The Wick Editor is a free and open-source tool for creating games, animations, and everything in-between. It's designed to be the most accessible tool for creating multimedia projects on the web.

The Wick Editor is a hybrid of an animation tool and a coding environment, heavily inspired by similar tools such as Flash, HyperCard, and Scratch. I created Wick Editor along with Luca Damasco in 2016 as a response to a growing need for such a tool - take a look at this blog post for more on the original motivations behind Wick.

Since then, Wick Editor has been used in over 100 countries and has more than 5000 weekly users during the school year. It has recieved funding from the Mozilla Open Source Support (MOSS) awards program and the Frank-Ratchye Fund for Art @ the Frontier.

Image of Wick Editor being used at a workshop at
Image of a project made in Wick Editor
Image of a project made in Wick Editor
Image of a project made in Wick Editor

At Wick Editor, my main responsibility was leading the development of the tool. One of the most important goals for Wick Editor is to be as accessible as possible while still being a powerful tool. Because of this, much of my work had to do with using new and/or experimental web technologies to allow for advanced features that not only work in-browser, but also on extremely low-end devices that are common in schools.

Some of the more challenging features to implement in this way were:

  • In-browser video and animated GIF export using a transpiled version of ffmpeg
  • A pressure-sensitive brush tool that draws in vectors/SVG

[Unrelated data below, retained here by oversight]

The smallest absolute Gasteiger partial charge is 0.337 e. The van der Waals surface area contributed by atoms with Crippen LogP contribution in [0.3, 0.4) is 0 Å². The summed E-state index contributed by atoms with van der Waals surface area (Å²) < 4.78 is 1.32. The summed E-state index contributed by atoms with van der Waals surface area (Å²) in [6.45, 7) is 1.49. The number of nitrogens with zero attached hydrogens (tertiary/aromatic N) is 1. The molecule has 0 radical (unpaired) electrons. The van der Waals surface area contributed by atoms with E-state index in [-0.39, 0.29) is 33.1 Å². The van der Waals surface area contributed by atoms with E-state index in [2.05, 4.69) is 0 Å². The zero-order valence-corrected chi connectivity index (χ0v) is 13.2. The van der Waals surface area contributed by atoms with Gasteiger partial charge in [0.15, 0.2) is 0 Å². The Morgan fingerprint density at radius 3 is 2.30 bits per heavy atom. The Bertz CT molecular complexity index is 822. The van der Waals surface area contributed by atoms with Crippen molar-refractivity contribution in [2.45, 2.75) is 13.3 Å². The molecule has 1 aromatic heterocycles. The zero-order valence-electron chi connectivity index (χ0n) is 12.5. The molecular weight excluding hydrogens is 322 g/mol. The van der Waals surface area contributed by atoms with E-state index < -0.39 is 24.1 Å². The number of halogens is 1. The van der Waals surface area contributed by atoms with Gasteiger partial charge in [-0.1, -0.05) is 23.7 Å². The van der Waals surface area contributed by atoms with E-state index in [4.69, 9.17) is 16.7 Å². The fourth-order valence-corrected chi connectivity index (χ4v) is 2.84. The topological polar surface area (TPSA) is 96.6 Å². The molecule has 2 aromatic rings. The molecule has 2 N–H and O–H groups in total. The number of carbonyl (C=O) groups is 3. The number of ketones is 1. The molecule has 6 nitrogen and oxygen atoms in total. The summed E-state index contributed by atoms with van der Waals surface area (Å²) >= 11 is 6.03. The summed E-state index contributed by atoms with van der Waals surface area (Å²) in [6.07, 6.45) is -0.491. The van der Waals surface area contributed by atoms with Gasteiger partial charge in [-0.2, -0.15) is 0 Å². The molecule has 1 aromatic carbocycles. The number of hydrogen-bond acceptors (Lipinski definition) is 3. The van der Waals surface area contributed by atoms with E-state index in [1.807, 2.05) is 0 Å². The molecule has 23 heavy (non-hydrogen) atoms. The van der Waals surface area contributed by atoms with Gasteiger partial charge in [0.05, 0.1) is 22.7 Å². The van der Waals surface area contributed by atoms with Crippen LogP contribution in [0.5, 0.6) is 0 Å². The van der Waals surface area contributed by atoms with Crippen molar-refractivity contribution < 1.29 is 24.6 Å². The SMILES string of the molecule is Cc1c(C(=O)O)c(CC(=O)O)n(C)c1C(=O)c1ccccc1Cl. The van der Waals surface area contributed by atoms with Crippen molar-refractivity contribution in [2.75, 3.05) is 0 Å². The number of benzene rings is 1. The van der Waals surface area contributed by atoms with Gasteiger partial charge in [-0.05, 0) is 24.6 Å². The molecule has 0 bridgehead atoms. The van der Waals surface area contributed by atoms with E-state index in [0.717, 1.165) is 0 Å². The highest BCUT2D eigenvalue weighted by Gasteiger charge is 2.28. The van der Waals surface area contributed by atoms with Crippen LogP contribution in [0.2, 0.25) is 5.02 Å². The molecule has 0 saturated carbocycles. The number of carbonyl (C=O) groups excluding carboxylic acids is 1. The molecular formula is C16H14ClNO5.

• A fill bucket tool that can fill holes in SVG
  • A single-file HTML export for interactive games
Image of the design process of the interface of Wick Editoe
Image of Wick Editor being used at a workshop at Assemble Pittsburgh

Other than leading development, I also acted as the creative director of the tool. It was imperative to have a strong understanding of the needs and attitudes of the community of fans and users of Wick Editor. Co-hosting events with Luca was a regular occurence - we believed that the only way to really see how well the tool worked is to go out and run in-person workshops in schools, universities, and other out-of-school educational programs.

This community outreach was at the core how final design decisions were made. At React Conf 2019, Luca gave an excellent talk detailing our testing-first based approach to designing Wick. You can watch that talk here.

In 2021, Wick Editor was donated to and is currently maintained by the Entertainment Technology Center at Carnegie Mellon University.

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